I went up to town (note for non brits: ‘up to town’ means ‘to London’ if you live in the Home Counties*) for the Eurogamer Expo on Friday. It was great to touch base with some bloggers and podcasters I really admire – here’s the shout out to Van Hemlock, Shuttler, and dmosbon (and please leave comments for links to anyone else, ‘fraid I was a bit foggy with whatever mild lurgy I’ve had over the last few days.)
It was also the first time in many years that I’ve been to a computer consumer exhibition. And boy have they changed! One thing that hasn’t changed is the ratio of men to women among the punters. When I arrived at the venue and joined the queue I estimated it as roughly 10000:1, later revised to about 150:1 when I was bored enough to start counting.
This particular expo was very much for gamers to come and try out new and upcoming games. The main floor of the exhibition was filled with huge widescreen monitors, several of which were assigned to each game demo. People were being quite polite about moving on after their 10-15 mins was up so there was plenty of opportunity to check the games out. Upstairs were the indie games, and booths for devs, along with cubicles where people could get advice on breaking into the industry (presumably having people pick over their portfolios). Then further up the meeting rooms where you could attend lectures. It’s a long long way from the computer expos I remember when I was a kid, full of stalls selling anything from hardware, consumables, software, just about anything remotely interesting to geeks, or plugging fanzines or bboards.
Anyway, the layout meant that all the non flash-bang-whizzo games content was relegated to the top of the hall, where it was easy to ignore them and most people did.
What Caught My Eye
It had never occurred to me before that console games were designed so that they were fun to watch even if you weren’t the person actually playing them. It was very noticeable that the PC games just weren’t that eyecatching from a distance.
Most standout for me was God of War 3, where I (with many many others) was staring open mouthed at the ultra-crazy and over the top stunts, so it wins my whizz-bang award. Also gave me my best laugh of the show – I was watching the main character have a big fight with a centaur. At the end, the hero slashes the centaur’s stomach and all the guts spill out, gratuitously. After a moment’s pause from the crowd, I heard a plummy voice behind me comment, “Oh how absolutely awesome.”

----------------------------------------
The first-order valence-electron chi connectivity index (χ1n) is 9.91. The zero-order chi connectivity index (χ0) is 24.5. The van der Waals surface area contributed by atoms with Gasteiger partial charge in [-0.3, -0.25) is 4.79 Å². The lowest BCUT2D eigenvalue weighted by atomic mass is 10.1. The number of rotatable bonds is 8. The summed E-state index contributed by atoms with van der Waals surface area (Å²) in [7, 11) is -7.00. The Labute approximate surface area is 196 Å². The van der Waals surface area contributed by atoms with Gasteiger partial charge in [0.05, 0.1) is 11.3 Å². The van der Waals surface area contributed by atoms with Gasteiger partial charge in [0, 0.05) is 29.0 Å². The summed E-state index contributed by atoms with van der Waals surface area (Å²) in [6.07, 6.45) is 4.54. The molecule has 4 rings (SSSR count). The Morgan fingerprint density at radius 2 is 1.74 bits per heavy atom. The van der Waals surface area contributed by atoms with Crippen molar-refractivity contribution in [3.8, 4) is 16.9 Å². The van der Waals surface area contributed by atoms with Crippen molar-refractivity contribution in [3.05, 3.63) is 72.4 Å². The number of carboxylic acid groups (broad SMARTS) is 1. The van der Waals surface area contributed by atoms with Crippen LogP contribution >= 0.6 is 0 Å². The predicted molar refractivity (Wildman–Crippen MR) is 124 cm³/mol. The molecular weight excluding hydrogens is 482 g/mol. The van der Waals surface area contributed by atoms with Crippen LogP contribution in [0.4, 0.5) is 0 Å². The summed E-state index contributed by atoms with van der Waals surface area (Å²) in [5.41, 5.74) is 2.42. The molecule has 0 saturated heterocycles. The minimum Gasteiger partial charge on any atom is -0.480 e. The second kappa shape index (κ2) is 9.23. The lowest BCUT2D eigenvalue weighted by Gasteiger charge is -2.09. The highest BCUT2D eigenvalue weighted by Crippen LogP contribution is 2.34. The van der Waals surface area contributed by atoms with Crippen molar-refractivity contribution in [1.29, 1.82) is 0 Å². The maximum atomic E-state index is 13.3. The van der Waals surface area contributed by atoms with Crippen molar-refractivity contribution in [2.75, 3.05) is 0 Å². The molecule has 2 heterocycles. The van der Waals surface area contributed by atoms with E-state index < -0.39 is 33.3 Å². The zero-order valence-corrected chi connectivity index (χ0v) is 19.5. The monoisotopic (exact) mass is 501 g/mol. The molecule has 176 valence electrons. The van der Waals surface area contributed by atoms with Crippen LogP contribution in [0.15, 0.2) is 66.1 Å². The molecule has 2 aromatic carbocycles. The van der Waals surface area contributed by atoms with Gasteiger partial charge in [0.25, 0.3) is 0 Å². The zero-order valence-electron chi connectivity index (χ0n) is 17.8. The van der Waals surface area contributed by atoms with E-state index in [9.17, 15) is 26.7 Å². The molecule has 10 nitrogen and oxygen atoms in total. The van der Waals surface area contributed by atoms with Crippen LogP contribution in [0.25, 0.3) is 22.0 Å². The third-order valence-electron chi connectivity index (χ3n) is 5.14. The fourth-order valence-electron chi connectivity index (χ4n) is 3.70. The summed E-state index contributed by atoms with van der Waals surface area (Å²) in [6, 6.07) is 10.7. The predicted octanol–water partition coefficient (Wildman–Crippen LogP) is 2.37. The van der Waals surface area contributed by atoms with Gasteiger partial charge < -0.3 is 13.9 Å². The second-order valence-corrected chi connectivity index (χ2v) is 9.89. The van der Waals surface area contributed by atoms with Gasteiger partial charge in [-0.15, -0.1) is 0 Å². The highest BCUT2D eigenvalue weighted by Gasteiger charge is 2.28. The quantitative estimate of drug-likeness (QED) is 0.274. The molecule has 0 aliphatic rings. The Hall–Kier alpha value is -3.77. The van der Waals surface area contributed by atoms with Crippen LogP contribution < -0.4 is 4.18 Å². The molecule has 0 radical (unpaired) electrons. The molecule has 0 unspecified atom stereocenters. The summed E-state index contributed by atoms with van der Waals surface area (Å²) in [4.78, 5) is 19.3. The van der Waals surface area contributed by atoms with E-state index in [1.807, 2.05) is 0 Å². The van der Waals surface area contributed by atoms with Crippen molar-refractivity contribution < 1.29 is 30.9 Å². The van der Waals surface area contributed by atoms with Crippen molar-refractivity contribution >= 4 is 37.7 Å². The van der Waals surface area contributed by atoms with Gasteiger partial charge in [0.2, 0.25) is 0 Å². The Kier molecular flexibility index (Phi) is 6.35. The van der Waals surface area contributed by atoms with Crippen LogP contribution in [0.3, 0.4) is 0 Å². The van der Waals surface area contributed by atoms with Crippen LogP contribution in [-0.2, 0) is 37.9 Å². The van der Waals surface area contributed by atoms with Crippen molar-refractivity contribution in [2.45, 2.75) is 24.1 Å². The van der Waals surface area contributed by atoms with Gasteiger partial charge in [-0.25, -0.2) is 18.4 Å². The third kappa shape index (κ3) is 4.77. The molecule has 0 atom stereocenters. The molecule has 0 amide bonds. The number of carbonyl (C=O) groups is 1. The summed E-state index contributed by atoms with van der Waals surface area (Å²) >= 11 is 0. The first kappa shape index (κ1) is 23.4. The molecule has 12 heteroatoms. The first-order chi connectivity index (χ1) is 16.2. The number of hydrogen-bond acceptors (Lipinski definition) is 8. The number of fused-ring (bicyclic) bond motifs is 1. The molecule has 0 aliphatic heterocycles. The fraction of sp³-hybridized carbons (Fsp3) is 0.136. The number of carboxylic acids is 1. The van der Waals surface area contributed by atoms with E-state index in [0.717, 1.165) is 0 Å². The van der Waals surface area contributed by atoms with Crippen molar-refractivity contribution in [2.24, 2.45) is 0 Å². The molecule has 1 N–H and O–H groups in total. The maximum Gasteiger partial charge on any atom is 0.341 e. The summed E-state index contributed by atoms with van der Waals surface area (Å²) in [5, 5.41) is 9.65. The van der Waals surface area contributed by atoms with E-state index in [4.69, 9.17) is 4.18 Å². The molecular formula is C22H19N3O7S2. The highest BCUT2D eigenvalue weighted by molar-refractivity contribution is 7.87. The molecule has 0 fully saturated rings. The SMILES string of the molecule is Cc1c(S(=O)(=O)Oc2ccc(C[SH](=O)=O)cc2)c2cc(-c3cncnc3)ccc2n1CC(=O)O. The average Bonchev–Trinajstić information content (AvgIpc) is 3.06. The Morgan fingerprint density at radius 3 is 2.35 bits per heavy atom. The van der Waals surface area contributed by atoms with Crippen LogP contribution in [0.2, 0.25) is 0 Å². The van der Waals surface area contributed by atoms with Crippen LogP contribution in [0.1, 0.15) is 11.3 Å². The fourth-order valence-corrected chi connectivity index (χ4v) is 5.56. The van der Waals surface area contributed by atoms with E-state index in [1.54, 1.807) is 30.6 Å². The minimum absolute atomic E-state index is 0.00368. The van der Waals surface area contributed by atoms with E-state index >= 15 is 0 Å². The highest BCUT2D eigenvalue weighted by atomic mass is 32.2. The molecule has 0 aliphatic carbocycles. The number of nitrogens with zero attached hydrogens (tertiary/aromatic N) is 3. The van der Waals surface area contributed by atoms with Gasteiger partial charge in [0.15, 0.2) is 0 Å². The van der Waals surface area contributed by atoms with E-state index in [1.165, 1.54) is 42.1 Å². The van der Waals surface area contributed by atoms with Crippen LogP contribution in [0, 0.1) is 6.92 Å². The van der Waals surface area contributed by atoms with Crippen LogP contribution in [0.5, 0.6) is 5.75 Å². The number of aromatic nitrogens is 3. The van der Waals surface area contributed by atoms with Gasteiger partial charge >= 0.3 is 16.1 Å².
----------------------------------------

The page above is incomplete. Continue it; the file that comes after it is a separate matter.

But when I’d blinked the virtual gore and explosions away from my eyes, it was Uncharted 2 that held my attention for the longest. Even when I wasn’t the person playing the game, I thought it was absolutely spellbinding. I’ve not seen a game that made me think so much of actually playing through a Bond movie. The other thing I noticed, just from watching, is how brilliant the storytelling is in that game. I saw a segment (from near the beginning, I think), where our hero has been in a train where the front two coaches have gone over a cliff and he has to climb up them onto solid ground. I don’t know how hard that was to play (it looked vaguely platformish, with some running, jumping, and swinging) but the game made it feel like a very exciting cliffhanger action scene. My heart was in my mouth as I watched the carriages lurch as the character swung in through a carriage window.
It was also clear, even without sound, that the story was being told through flashbacks. I was just thoroughly impressed.
Also a sidenote to Army of Two because they gave me a free T-Shirt of swag+1.
PC Games of Note
I snuck a few minutes alone with the Star Trek Online demo and I’ll be writing up my impressions of that later this week. Dragon Age was also being displayed on both PC and PS3, and it looked very sleek indeed. I guessed immediately which screen showed Dragon Age because all the characters were covered in a fine speckle of blood.
The indie games were fun and weird and different and cool, which is pretty much what you want to see. They were also much more likely to have some of the dev team turn up to chat to players about the game and where they were going with it.
Particularly eye catching for me were:
- Ergon Logos, which you can play in flash, it’s more like exploring concrete poetry than playing a game but did get us all talking.
- Joe Danger, a colourful little game where you play a stunt motorcyclist. I’d definitely look out for this one, it was great fun.